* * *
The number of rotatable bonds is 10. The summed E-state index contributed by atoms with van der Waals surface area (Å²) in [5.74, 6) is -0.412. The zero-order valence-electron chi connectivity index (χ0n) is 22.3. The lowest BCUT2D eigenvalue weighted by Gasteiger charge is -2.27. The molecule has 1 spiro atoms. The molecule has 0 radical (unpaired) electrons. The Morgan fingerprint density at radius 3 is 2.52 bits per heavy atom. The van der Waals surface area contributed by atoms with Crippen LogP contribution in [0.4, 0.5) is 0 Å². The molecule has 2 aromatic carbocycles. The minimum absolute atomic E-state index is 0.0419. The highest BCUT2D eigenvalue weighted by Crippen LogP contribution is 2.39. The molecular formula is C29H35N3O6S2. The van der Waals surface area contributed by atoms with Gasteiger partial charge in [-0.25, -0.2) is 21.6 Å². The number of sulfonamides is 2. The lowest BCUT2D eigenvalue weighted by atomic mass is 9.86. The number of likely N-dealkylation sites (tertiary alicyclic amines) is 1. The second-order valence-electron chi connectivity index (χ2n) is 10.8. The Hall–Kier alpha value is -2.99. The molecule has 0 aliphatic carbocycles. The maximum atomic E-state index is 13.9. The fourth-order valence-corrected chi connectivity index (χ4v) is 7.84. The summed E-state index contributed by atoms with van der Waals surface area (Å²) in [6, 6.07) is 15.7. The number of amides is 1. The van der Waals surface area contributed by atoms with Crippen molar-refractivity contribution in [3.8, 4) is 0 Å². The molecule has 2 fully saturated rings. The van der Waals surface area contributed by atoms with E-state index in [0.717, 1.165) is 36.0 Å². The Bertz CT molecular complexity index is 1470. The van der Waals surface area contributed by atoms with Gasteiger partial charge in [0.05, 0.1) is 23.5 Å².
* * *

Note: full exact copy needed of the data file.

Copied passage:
The number of rotatable bonds is 10. The summed E-state index contributed by atoms with van der Waals surface area (Å²) in [5.74, 6) is -0.412. The zero-order valence-electron chi connectivity index (χ0n) is 22.3. The lowest BCUT2D eigenvalue weighted by Gasteiger charge is -2.27. The molecule has 1 spiro atoms. The molecule has 0 radical (unpaired) electrons. The Morgan fingerprint density at radius 3 is 2.52 bits per heavy atom. The van der Waals surface area contributed by atoms with Crippen LogP contribution in [0.4, 0.5) is 0 Å². The molecule has 2 aromatic carbocycles. The minimum absolute atomic E-state index is 0.0419. The highest BCUT2D eigenvalue weighted by Crippen LogP contribution is 2.39. The molecular formula is C29H35N3O6S2. The van der Waals surface area contributed by atoms with Gasteiger partial charge in [-0.25, -0.2) is 21.6 Å². The number of sulfonamides is 2. The lowest BCUT2D eigenvalue weighted by atomic mass is 9.86. The number of likely N-dealkylation sites (tertiary alicyclic amines) is 1. The second-order valence-electron chi connectivity index (χ2n) is 10.8. The Hall–Kier alpha value is -2.99. The molecule has 0 aliphatic carbocycles. The maximum atomic E-state index is 13.9. The fourth-order valence-corrected chi connectivity index (χ4v) is 7.84. The summed E-state index contributed by atoms with van der Waals surface area (Å²) in [6, 6.07) is 15.7. The number of amides is 1. The van der Waals surface area contributed by atoms with Crippen molar-refractivity contribution in [3.8, 4) is 0 Å². The molecule has 2 fully saturated rings. The van der Waals surface area contributed by atoms with E-state index in [0.717, 1.165) is 36.0 Å². The Bertz CT molecular complexity index is 1470. The van der Waals surface area contributed by atoms with Gasteiger partial charge in [0.05, 0.1) is 23.5 Å².